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Russian state-funded TV network ‘RT’ says it will register as a foreign agent in the U.S.

Source: RT
Zurab Dzhavakhadze / TASS / Scanpix / LETA

RT chief editor Margarita Simonyan announced on Thursday that her television network has decided to register in the United States as a foreign agent, in accordance with the Justice Department’s demands. “The American Justice Department has left us no choice: the lawyers say the company’s management in America could be arrested and its bank accounts could be seized, if we don’t register as a foreign agent. The company simply would be unable to function in this situation,” Simonyan explained, saying the U.S. government’s demands are “discriminatory” and contrary to the “principles of democracy and free speech.” She says the requirement to register under FARA puts RT at a disadvantage, compared to other foreign TV networks operating in the United States. Simonyan has also vowed to challenge the Justice Department in court.

Commenting on the news, Russian Foreign Ministry spokesperson Maria Zakharova told the news agency Interfax that the Russian government will begin implementing “retaliatory measures” next week. On November 9, Russia’s federal censor, Roskomnadzor, announced that it has drafted proposals on retaliatory measures that would establish “a special procedure” for “suspending and terminating the activities” of foreign media outlets. Roskomnadzor says it’s also designed an extrajudicial system for blocking the websites of organizations labeled “undesirable” by the Justice Ministry.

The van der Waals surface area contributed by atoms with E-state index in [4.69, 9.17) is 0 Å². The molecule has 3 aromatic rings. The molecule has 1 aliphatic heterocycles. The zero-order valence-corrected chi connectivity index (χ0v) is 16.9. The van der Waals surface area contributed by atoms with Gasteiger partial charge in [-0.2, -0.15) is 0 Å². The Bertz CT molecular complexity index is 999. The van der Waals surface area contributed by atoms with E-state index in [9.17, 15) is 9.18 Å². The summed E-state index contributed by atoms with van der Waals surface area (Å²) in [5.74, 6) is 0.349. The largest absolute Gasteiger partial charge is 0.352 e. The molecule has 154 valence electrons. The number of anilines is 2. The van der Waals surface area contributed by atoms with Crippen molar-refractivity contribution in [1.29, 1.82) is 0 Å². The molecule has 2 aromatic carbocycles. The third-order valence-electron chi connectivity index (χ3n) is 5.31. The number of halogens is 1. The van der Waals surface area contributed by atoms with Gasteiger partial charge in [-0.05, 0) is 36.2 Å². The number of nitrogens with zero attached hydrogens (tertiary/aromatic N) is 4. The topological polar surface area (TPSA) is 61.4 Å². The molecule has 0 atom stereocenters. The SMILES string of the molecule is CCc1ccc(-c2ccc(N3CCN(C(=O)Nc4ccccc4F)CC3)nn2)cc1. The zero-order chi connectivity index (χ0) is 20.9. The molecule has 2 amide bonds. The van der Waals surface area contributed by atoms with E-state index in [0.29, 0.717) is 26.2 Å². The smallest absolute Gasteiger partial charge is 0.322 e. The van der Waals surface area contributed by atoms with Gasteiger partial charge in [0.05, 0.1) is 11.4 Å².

American lawmakers adopted the Foreign Agents Registration Act (FARA) in 1938 to combat Nazi and Communist propaganda. In the 1960s, the law was reformed so it could be used to control lobbyists working for foreign states. Since 1995, FARA has identified “political activity” as actions intended to influence any state agency or official or any section of the American public “with reference to formulating, adopting, or changing the domestic or foreign policies of the United States.” Also thanks to reforms passed in 1995, the term “political propaganda” became “informational materials.”

FARA registration requirements demand that foreign agents submit to the Justice Department “the name, residence addresses, and nationality of each director and officer and of each person performing the functions of a director or officer,” as well as “a comprehensive statement of the nature of registrant's business, a complete list of the registrant's employees, and a statement of the nature of the work of each.”

Organizations registered under FARA are permitted to continue publishing and broadcasting. Foreign government-funded media outlets like Japan’s NHK and China’s The China Daily, for example, are both registered foreign agents that still operate in the United States.

Margarita Simonyan first announced in October that U.S. officials were demanding that RT register under FARA. The U.S. Justice Department, however, has refused to comment on the issue.

In response to the FARA registration pressure against RT, Russian officials have threatened to take more serious actions against American media publications like CNN and the independent government-funded outlet Radio Free Europe/Radio Liberty.

In January 2017, U.S. government officials released a declassified intelligence report on Russian interference in American domestic politics. More than a quarter of that report consisted of an annex detailing the supposedly colossal significance of the RT (Russia Today) television network. Ten months later, on the basis of this report, Twitter banned advertising on its network by RT, citing its role in the “state-sponsored Russian efforts to interfere with and disrupt the 2016 presidential election.”

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